Hope and promise
This past Wednesday was the fiftieth anniversary of Earth Day. Back in 1969 the Earth Day movement was started in reaction to a number of significant environmental concerns; rivers were so polluted that they were known to start on fire, breathing in the air pollution within some cities was the equivalent of smoking two packs of cigarettes per day, and our national bird was close to extinction. Typically Earth Day is recognized by doing something good for the environment; planting a tree, picking up garbage, drawing attention to an environmental injustice, etc., but this year ironically it seems as though the most significant action we have done for the earth is nothing. By substantially reducing our activities, by shutting down our manufacturing, reducing our travel and simply staying home during this global pandemic our earth has taken advantage of this time and carried out some cleaning of its own. The mountains in India can be seen from their cities clearer than they have been in decades and our satellites are detecting reduced pollution in multiple countries. In response to our absence segments of our wildlife are roaming wider than they have in a long time. Coyotes are strolling the streets of our cities, cattle are enjoying the beaches of France and the sea turtles are laying eggs uninhibited by crowds of beach goers.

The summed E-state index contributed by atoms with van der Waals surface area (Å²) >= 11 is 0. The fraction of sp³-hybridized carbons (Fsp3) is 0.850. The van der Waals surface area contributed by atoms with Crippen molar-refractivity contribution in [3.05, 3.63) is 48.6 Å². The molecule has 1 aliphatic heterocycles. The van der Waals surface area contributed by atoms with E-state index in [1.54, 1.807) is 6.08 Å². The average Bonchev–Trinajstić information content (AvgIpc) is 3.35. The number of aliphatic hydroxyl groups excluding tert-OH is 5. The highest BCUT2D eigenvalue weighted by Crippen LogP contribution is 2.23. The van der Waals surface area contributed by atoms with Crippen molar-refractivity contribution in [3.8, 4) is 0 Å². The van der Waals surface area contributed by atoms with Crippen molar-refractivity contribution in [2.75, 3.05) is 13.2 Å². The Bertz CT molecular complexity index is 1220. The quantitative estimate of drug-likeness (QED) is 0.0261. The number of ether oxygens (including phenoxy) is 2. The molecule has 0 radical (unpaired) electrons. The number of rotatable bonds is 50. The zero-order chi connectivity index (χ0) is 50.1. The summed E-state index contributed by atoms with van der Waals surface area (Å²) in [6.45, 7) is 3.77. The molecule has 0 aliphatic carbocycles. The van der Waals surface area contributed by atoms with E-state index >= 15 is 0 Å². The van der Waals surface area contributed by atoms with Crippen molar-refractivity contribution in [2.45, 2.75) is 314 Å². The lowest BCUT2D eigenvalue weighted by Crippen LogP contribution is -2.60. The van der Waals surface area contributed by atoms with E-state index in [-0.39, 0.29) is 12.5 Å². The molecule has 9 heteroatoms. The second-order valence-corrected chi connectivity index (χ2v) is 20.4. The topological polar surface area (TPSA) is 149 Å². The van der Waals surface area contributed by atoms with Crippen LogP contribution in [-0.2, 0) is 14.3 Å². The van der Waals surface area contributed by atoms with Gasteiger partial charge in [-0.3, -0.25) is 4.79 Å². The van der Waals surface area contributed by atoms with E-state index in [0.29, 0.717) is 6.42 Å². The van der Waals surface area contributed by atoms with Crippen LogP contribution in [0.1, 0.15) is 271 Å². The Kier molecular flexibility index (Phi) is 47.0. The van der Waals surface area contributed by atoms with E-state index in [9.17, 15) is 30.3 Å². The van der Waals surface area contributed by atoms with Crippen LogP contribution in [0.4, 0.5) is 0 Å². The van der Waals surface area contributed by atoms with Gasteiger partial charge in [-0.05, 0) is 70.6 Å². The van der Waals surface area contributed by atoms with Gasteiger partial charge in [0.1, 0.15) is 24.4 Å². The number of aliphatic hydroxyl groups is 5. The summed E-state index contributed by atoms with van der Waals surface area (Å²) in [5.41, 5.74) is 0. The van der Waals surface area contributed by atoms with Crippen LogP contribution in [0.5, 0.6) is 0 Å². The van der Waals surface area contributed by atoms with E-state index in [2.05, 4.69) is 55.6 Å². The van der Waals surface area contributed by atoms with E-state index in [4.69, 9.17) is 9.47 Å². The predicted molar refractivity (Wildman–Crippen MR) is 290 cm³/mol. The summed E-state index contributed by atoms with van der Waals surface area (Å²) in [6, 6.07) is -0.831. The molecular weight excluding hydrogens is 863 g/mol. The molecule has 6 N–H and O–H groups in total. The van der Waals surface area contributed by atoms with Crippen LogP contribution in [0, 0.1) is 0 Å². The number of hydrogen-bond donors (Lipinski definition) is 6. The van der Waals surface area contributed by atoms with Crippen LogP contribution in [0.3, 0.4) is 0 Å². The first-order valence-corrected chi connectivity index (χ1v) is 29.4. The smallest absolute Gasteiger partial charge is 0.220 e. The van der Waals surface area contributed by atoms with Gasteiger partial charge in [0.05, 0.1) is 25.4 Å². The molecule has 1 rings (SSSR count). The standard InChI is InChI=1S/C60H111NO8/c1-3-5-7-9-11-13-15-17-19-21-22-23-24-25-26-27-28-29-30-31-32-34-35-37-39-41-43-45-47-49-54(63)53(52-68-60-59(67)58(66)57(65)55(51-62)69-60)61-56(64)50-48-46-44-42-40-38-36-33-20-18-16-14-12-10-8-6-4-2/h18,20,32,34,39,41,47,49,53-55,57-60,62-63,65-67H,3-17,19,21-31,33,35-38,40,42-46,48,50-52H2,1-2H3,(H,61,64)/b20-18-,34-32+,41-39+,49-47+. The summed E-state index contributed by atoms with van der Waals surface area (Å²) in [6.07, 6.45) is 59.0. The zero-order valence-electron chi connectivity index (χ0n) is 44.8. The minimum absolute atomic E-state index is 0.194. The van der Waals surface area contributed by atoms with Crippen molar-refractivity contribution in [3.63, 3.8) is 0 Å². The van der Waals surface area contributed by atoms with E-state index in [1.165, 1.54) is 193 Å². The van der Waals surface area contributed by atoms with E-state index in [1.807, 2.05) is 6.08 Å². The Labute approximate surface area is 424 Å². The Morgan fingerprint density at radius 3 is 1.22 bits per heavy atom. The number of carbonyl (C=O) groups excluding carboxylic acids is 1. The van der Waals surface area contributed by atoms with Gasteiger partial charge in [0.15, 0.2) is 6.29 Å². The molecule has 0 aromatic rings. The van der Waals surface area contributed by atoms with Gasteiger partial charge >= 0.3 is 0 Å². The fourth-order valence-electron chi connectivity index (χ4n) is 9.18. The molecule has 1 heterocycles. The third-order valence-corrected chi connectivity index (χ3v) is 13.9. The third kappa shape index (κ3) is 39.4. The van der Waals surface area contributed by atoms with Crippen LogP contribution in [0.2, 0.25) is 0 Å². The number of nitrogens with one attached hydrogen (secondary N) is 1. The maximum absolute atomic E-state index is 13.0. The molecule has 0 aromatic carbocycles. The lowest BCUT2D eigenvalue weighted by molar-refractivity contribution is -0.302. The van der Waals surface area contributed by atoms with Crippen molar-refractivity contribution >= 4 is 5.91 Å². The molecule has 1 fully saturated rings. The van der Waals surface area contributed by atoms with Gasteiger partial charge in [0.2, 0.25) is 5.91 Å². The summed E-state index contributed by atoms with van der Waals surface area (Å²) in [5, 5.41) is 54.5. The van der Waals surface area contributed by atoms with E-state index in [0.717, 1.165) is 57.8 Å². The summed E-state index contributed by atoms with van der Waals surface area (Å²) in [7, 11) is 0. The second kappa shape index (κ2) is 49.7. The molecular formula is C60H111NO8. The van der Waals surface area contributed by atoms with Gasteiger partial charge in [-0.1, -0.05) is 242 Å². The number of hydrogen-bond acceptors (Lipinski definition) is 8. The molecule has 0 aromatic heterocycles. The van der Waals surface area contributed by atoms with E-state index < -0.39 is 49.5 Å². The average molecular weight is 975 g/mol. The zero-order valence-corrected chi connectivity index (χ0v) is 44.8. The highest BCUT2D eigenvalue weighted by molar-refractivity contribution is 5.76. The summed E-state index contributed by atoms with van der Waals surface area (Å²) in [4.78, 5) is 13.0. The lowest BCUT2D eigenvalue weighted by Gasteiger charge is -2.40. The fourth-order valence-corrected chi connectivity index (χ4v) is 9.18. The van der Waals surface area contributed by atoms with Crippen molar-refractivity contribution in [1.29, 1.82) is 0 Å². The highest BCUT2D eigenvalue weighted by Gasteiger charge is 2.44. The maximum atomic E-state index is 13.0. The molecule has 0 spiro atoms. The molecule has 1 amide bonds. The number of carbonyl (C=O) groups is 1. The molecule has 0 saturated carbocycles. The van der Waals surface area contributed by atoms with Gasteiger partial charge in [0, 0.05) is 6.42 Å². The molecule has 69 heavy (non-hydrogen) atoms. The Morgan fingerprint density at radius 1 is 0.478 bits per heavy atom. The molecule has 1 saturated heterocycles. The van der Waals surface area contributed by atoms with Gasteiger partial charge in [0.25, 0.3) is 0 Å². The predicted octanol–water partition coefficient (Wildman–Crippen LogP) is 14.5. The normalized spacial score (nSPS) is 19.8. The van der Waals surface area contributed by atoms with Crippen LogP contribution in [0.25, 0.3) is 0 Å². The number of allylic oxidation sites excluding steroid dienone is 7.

The speed at which the earth seems to have taken advantage of our absence is almost startling, but then I am reminded of Psalm 46, which urges us to be still and know that God is always present and active. We may be forced to put our activities on hold, but God does not stop working, God’s wonderous creation continues to heal and express love in ways we can hardly fathom.
I suspect that when the humans begin to increase our activities again, when our factories pick up production, when our freeways fill with vehicles, the air pollution will indeed return and the wildlife will recede into the quiet countryside that they know as home, but in the meantime, I find hope in our current situation. The earth is demonstrating an ability to heal, we do not need to accept the pollution as the way things need to be. When we evolve our world into a system that utilizes cleaner energy and we figure out ways to work smarter, our earth will jump at the opportunities we give it. Our skies will clear again and maybe the cattle and the turtles will roam our beaches more frequently. In this liminal space, when there seems to be more questions than answers, our earth continues to live in hope and showing us promise, let’s embrace it!
~ Rev. Nathan Athorp